"He has been here three years," says Lek, translating the words of one of her Thai volunteers, "and he has never seen elephants mate." I am lucky to have seen it, though it had been a total disaster. (Well, not a total disaster: the female came out unscathed, physically if not emotionally.) We are back in the minivan. The day has been a long one for everybody, but Lek is still cheerful. Except when she hands me a couple of flyers she is planning to distribute to tourists in Chiang Mai. One flyer details the cruelties involved in making elephants do tricks; the other discourages feeding street elephants. "Suppose," I say to Lek, "someone were to say, 'If we do not feed these elephants, nobody else will'? What would you say to them?" If people want to help elephants, she says, they should give directly to organizations that support them. Elephants are not supposed to be walking around in cities. They are supposed to be living in forests.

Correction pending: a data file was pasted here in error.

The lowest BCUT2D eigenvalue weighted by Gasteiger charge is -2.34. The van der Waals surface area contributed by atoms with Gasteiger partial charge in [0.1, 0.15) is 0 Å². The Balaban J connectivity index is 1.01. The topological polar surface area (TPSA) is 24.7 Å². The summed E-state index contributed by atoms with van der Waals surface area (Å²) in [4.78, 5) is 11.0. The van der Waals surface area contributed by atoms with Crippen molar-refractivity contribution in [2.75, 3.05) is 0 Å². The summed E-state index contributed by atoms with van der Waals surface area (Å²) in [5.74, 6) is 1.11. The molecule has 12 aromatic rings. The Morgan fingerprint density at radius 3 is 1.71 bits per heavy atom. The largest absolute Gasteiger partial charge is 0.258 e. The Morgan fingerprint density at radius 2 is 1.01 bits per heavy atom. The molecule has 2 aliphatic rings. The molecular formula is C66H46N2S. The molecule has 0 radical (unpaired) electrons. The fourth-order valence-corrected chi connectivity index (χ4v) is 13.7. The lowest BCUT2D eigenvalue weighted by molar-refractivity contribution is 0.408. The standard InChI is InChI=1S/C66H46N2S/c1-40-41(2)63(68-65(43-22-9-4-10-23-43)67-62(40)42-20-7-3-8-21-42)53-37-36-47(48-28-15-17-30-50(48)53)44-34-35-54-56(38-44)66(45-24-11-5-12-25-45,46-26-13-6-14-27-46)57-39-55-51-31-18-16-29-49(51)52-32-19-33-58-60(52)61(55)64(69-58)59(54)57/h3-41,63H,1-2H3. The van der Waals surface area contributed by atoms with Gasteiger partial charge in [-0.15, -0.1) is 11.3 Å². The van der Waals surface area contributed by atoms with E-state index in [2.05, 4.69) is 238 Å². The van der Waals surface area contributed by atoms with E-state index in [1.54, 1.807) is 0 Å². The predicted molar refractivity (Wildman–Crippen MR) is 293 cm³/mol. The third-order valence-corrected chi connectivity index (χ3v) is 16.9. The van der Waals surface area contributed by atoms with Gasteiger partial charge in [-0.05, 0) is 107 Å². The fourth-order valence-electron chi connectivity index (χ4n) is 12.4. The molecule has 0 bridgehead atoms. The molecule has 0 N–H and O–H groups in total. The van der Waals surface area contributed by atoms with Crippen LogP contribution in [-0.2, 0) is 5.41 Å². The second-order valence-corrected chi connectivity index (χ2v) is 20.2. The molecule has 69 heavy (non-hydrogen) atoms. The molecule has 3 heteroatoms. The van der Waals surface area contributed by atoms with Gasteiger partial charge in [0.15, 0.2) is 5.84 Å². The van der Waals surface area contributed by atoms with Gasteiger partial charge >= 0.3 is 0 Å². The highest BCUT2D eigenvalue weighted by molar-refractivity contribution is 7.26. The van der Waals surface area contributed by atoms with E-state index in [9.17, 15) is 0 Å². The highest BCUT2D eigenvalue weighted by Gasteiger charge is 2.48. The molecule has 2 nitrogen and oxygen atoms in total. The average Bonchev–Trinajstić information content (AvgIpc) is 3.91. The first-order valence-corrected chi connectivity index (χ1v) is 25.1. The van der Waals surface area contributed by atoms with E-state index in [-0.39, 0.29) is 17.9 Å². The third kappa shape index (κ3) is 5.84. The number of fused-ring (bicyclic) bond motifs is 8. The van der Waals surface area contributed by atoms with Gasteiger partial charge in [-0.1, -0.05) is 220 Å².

This is Lek's dream, to give the elephants their own forest from which humanity is barred. I wish I could believe that it will happen. But something Lek and the filmmakers said sticks in my mind. Korean men, believing that eating elephant meat gives them sexual potency, buy this meat illegally. The stupidity of humans seems to know no bounds. Except when it comes to making guns, which know no barriers.
- The End -
Lek can be reached at firstname.lastname@example.org.